It was difficult to scoot through the stiles without snagging clothing or a pack. In some cases, the opening was so narrow that I had to remove my pack first and hoist it over the fence.
The trail made another modest climb over a ridge, then began a long and smooth descent toward town. We walked part of the way with Baguette before she picked up speed and cruised ahead.
Later, we met a hiker named Vince, who didn't stay long with us because he was craving McDonald's hamburgers.
The last hiker to catch up to us was Sunshine. He walked with us the rest of the way into town. He also showed Zigzag and me an easier way to make it through one of those narrow stiles. By stepping on the metal cross pieces, it was possible to lift our body and pack above the narrow gap and make it through without snagging anything.
"Why didn't I think of that?" I asked myself.
The last part of the trail followed an asphalt road into town. The sky was now mostly clear, and the temperature was near 70ºF. The asphalt made the walk seem hotter than it was.
We arrived in town shortly after 1 p.m., and the first thing we did was head for a Mexican restaurant.
The rest of the day was spent with the usual town chores: showering, shopping, and laundry.
The laundry part didn't go so well. There was no detergent at the hotel, but I found a bottle at the grocery store for the surprisingly low cost of $1.00. I should have expected a product this inexpensive would not clean well.
The first run through the washing machine failed to get my clothes clean. After some hand-scrubbing and running the machine again, they were acceptably clean, though still with a few stains.
I'm a thru-hiker, though, and I doubt anyone expects me to be spotless.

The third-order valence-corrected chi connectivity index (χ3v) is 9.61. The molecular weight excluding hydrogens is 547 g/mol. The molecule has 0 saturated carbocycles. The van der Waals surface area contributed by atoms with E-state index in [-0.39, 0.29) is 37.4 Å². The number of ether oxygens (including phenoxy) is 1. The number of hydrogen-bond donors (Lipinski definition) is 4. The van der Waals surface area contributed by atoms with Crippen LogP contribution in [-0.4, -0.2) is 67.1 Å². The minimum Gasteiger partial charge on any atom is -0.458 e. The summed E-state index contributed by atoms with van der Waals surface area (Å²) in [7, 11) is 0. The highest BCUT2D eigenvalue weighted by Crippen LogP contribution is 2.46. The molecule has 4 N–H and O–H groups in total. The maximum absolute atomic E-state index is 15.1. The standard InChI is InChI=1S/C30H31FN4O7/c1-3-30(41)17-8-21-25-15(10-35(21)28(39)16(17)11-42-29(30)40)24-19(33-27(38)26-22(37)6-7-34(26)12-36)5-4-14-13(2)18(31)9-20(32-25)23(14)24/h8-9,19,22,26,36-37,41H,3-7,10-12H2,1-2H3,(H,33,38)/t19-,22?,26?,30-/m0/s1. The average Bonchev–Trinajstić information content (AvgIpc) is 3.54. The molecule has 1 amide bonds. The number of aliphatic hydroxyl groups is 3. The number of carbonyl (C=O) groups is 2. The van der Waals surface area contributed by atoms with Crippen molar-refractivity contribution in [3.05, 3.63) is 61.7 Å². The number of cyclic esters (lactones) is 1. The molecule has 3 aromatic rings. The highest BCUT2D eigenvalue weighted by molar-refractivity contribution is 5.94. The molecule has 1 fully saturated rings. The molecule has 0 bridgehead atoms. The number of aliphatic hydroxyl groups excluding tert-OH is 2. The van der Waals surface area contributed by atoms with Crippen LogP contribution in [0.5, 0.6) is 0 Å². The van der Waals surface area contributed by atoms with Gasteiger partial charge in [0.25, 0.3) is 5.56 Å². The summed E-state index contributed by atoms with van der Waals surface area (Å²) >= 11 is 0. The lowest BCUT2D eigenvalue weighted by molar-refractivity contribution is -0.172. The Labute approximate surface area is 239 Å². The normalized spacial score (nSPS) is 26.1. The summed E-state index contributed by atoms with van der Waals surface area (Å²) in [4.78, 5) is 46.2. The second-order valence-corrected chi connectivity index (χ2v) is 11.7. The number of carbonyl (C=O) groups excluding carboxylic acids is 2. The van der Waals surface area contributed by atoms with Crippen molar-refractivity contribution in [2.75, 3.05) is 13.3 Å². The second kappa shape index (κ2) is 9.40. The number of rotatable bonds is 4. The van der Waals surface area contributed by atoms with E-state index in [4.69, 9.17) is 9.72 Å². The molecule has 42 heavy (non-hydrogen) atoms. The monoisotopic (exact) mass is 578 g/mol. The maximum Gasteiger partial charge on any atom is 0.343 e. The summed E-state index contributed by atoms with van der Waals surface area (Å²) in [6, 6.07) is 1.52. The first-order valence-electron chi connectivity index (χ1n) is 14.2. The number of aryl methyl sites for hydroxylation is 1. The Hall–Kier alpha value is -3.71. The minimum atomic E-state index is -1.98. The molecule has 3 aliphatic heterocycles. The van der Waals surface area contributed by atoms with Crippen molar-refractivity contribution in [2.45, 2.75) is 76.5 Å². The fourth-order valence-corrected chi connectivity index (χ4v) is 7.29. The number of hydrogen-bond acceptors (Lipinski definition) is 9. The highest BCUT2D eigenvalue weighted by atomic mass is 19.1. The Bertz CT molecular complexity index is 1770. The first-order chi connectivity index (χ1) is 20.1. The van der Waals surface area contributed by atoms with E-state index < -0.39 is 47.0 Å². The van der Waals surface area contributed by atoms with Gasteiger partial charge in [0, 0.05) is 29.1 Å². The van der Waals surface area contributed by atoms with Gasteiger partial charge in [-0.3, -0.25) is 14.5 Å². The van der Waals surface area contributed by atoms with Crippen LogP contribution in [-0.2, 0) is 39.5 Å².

While doing laundry, I sorted the food I left at the hotel on our first stay here. After calculating the miles to Silver City, I realized I had more food than I needed.
There were two reasons for this. We walked farther each day in the first section than planned, and we will need to take an unplanned alternate in the next section. The Forest Service said part of the way was closed because of a scheduled controlled burn.
My leftover food wasn't going to waste, however. Taxilady agreed to take a box with her and deliver it to me when we reached Silver City. I gave it to her when Zigzag and I met her and Doggone for dinner at the same restaurant we ate at five nights ago.
Zigzag and I were done with most of the flattest part of the desert. Would we now be able to slow down? Why were we in a hurry when we knew there was still a lot of snow in Colorado?
More unanswered questions, and among the ones I asked myself today, these mattered most.
This is the book I never read
These are the words I never said
This is the path I'll never tread
These are the dreams I'll dream instead
This is the joy that's seldom spread
These are the tears
The tears we shed
This is the fear
This is the dread
These are the contents of my head
And these are the years that we have spent
And this is what they represent
And this is how I feel
Do you know how I feel?
'Cause I don't think you know how I feel
I don't think you know what I feel
I don't think you know what I feel
You don't know what I feel